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Anderson .Paak Takes Us into a New Reality, and We’re Down for the Ride

We joined the Dre protege at Mack Sennet Studios in LA for one of the first-ever virtual reality concert experiences.
October 29, 2015, 6:00pm

All photos by Julia Hannafin

In the very near, very bright future, about-to-blow R&B singer Anderson .Paak will fill your screen—a screen hoisted in the grips of VRC’s virtual reality headset inches in front of your eyes. It won’t just be watching a show. You’ll be experiencing what Anderson .Paak live feels like—the infectious energy of his performing, the live band that rocks loud behind him, the girls dancing next to you in the front row, cell phones raised to capture, and even that moment you really believe Paak just met your eyes out of everyone else's in the crowd.


On a Tuesday night at Mack Sennet Studios in LA, 29-year-old Paak performed in one of the first-ever virtual reality concert experiences. VRC, a virtual reality company co-founded by a squad of entrepreneurs and Robert Stromberg, the designer and special effects artist behind the worlds of Avatar, Alice In Wonderland, and Maleficent, wants to move the medium into a new territory: live music. Sure, there've been some 3D videos of concerts, but they're mostly culled from existing shows. They are not, as VRC co-founder Guy Primus puts it, “A concert engineered from the ground up, specifically for virtual reality.”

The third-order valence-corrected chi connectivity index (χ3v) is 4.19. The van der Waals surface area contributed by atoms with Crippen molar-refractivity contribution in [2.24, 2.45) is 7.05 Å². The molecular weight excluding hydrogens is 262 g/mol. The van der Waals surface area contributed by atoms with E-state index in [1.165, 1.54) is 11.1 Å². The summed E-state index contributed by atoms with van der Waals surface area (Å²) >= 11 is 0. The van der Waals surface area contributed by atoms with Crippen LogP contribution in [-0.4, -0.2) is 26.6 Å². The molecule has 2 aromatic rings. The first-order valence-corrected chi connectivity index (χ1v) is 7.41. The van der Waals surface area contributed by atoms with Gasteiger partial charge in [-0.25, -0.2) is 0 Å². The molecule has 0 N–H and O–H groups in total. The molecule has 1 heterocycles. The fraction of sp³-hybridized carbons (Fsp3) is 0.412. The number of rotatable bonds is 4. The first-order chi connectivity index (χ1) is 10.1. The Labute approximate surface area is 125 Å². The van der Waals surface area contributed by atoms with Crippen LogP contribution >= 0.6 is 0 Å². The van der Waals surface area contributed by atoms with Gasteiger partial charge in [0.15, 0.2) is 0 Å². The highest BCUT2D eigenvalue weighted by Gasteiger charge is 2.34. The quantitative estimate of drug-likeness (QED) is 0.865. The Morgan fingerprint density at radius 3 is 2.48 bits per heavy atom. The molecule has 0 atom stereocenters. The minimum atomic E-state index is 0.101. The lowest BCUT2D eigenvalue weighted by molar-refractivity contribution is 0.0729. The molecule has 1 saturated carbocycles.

Tonight has two moments: one for virtual reality, a technology appreciated but perhaps not yet fully embraced, and one for Anderson himself, an immensely talented solo artist whom people are finally starting to pay attention to.

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Paak is an artist with a long story. After working for years for other artists in various capacities (assistant, videographer, editor, writer, producer, you name it), while making his own solo music on the side as Breezy Lovejoy, he released his debut album Venice under his real name in 2014. Malibu, his second album, is due out later this year.